I hate going to work because I never know if I will get out on time. Anyone feel this way


Let me begin by saying it's my first time working in a hospital. It is actually a dream come true of mine to be a tech and get my foot in the door. I figured since I was going in I would be dealing with many professional people who share the same passion as I do. Lately I've been feeling down because when I go in (and I'm always on time) I never know if I will be relieved on time. I am night shift and morning techs should be present and clocked in at 6:45am. I will stand and wait there until 7:15am-7:20am and still not be relieved. I've eventually just starting walking out after writing report and letting nurses know I'm leaving because I can not stay 30 minutes after my shift due to school. Also when I'm pulled as a sitter for a patient, trying to find out whose coming to relieve me so I can get out of the room, is complete hell. Some night techs have stayed until 8am waiting !!! I always have anxiety when no one shows up and I end up having to call charge nurse to find someone so I can get out. If I don't speak up I will be left in the room until 8am or even longer. I don't mean to sound rude, but if I come early every day and on time I expect the same respect. So now I dread and worry about going in and being placed as a sitter and having to have the hassle of never being relieved and missing my bus and school. I thought a specialized hospital would be professional :-( any advice ?

Specializes in HH, Peds, Rehab, Clinical. Has 4 years experience.

Where are your supervisors?

heron, ASN, RN

3,652 Posts

Specializes in Hospice. Has 51 years experience.

Also, it kind of comes with the territory - although I agree that you are right to expect to be relieved on time barring a true emergency. I, too, wonder what your supervisors are up to.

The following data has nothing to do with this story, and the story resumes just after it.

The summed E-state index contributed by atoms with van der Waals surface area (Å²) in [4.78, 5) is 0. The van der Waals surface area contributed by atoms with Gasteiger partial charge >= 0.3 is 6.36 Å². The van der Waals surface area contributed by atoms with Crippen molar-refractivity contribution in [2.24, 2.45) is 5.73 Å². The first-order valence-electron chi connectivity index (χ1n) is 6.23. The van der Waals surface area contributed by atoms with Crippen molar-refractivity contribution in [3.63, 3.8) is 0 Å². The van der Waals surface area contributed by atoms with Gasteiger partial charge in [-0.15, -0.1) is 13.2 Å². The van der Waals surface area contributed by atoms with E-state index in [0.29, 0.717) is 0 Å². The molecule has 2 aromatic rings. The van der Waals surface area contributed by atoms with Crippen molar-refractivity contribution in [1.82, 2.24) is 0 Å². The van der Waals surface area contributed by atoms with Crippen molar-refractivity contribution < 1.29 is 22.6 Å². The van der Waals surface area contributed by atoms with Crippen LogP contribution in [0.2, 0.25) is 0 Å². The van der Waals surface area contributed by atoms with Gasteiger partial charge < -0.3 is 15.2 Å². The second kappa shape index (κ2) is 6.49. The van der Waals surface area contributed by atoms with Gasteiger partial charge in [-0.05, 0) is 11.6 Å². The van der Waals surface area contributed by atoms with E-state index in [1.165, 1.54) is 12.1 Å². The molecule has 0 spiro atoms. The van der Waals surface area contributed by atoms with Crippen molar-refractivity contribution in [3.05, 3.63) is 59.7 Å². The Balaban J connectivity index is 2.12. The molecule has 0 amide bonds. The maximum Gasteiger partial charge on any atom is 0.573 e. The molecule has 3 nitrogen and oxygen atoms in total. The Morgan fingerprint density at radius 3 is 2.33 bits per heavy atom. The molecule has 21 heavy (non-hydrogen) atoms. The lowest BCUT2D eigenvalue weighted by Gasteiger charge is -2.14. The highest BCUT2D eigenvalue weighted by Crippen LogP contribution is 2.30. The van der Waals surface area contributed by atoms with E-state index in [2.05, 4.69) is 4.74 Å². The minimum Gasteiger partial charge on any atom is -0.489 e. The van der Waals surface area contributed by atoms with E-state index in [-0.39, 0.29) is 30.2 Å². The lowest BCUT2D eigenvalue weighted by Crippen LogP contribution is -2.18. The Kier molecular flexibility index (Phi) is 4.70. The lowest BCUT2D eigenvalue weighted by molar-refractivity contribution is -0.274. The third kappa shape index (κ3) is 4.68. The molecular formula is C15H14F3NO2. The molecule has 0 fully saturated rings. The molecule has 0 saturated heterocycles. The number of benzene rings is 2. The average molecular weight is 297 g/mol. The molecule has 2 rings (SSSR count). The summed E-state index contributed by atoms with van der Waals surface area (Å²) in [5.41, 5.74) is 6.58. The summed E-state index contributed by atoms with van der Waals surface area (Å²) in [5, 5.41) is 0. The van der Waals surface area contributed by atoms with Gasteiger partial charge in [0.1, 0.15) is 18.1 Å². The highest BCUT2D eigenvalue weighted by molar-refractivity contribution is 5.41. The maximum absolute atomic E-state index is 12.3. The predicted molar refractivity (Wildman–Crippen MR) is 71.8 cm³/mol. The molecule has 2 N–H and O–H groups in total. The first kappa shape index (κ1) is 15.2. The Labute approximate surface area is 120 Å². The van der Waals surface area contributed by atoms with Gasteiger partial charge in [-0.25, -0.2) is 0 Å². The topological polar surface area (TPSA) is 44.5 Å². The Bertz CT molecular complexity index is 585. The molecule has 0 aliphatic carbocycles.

In general, though, working as a health caregiver at any level is not like working in a factory where you can simply turn off the machines, dim the lights and leave with no harm done. Shyte happens when it happens and the time clock does not trump a code.


20 Posts

Managers I believe normally come in between 8:30am and 9am. I completely understand and know with nursing comes unpredictable things and you do not always come out on time, but if it is the same people every single shift half an hour to forty five minutes late, then it bothers me. Our manager is known for being relaxed , but maybe he is too relaxed.

allnurses Guide

NurseCard, ADN

2 Articles; 2,847 Posts

Specializes in Med/Surge, Psych, LTC, Home Health. Has 13 years experience.

Well, I can certainly understand your frustration if you have to catch a bus and get to school and all of that.

Time for a reality check though. I've worked in numerous hospitals, nursing homes... I'm trying to think of a nice way to say this and I'm having a hard time so... don't expect that "passion" and "professionalism" from your coworkers. For many techs, their job is just that, a job. A way to pay the bills. They don't necessarily want to crawl out of bed and get to work on time and if they are continuously allowed to be late, they are going to do so. Heck, many NURSES are the same way. The only thing you can do is complain to your supervisor about the constant late coworkers, and that you have to be somewhere. It isn't fair to you, you are right, especially when you make an effort to get to work on time. But if you don't complain, nothing is going to change.

Like I said, there are plenty of nurses who like to show up late as well, so the problem isn't necessarily going to go away after you become a nurse.

Specializes in Med/Surg, LTACH, LTC, Home Health. Has 37 years experience.